Despite being described as jam, Kaya has little in common with the usual fruit purée condiment that many are familiar with. Made with eggs, sugar, coconut milk and flavoured with the Pandan (screwpine) leaves, it is more like a type of custard. Along with the soft-boiled eggs and strong white coffee (kopi), the kaya-toast formed one of the most popular breakfast menu in Singapore. Famous coffee-shop or kopitiam (as it is known in Singapore) like the one in Killiney road would have diners travelled far and beyond to spent a lazy Sunday in this tiny establishment just to savour their signature Kaya-toast. This revealed our nation's obsession with this delectable condiment.
There is a ceremony to perform in order to get the perfect Kaya toast. The slices of bread will first have to be toasted over charcoal, this gave a smoky aroma and a lovely crispy crunch; a thin layer of margarine is then strategically spread over the toast, covering every exposed surfaces. Finally, the majestic Kaya will be liberally donned over the glistering yellow base....and a mouthful of yumminess is born.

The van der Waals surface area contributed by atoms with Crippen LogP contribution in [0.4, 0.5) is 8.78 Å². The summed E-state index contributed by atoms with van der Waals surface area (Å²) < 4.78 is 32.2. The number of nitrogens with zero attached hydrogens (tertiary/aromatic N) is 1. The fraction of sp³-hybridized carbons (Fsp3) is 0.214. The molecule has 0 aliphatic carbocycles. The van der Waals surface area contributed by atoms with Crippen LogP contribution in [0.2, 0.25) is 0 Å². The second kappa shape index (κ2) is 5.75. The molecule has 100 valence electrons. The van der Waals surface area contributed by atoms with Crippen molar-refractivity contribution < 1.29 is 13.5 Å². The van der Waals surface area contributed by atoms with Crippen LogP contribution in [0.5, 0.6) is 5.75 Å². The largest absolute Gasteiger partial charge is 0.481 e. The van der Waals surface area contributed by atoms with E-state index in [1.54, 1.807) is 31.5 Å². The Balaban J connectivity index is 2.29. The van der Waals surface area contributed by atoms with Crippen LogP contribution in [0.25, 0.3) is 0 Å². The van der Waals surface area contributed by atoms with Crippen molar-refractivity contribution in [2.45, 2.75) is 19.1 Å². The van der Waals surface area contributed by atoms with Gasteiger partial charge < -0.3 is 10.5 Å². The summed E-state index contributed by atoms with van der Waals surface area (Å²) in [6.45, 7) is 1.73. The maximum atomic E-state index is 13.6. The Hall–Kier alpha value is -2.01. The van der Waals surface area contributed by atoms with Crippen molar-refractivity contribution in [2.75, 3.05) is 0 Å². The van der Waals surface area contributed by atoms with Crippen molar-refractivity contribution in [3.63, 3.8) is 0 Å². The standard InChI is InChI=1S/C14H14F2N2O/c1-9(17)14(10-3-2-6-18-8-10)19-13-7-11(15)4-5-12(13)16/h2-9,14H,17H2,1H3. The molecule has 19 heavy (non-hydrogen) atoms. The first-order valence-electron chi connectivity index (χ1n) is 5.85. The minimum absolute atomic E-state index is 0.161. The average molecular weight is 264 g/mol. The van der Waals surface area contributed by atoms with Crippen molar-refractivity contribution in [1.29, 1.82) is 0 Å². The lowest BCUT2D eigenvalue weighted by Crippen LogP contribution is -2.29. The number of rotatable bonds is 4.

Kaya is not that hard to make, although it is quite laborious and does requires a lot of stirring. So if like me, you want to make your own, which I can ensure you that will taste so much more superior than any shop bought version, make sure you set yourself aside some spare time and be prepare to be confined to the stove for a good few hours with a good book to hand (or a devoting assistant).
Ingredients (makes about 500ml)
10 medium free-range eggs
400g caster sugar
50g soft dark brown sugar
600ml coconut milk (make sure it contain a high amount of coconut content)
6-8 pandan leaves (screwpine leaves), tied into a knot
In a large bowl, lightly beat the eggs and sugars together with a whisk. Add the coconut milk and mix well.
Put the egg mixture into a pan together with the pandan (screwpine leaves) and heat over a very low heat, stirring vigarously for 20-25 minutes, until the sugar has fully dissolved and the mixture has thicken.
Cook the mixture for another 11/2 to 2 hours over a very low heat, stirring constantly to prevent it from curdling.
Alternatively, you can cook the jam bain-marie style. Fill a larger pan with simmering water and cook the pot of egg mixture in the simmering water with the lid on. You will still need to stir it every other 10 minutes. This prevent direct contact with the heat but will lengthen the cooking time to 3 - 4hours.
During this time, the sugar will slowly caramelise and the Kaya is ready when you have a thick, dark golden brown jam. This can be now store away in a sterilised jar for up to two weeks in the fridge.
For a smoother consistency, blitz the jam in a food processor before storing.
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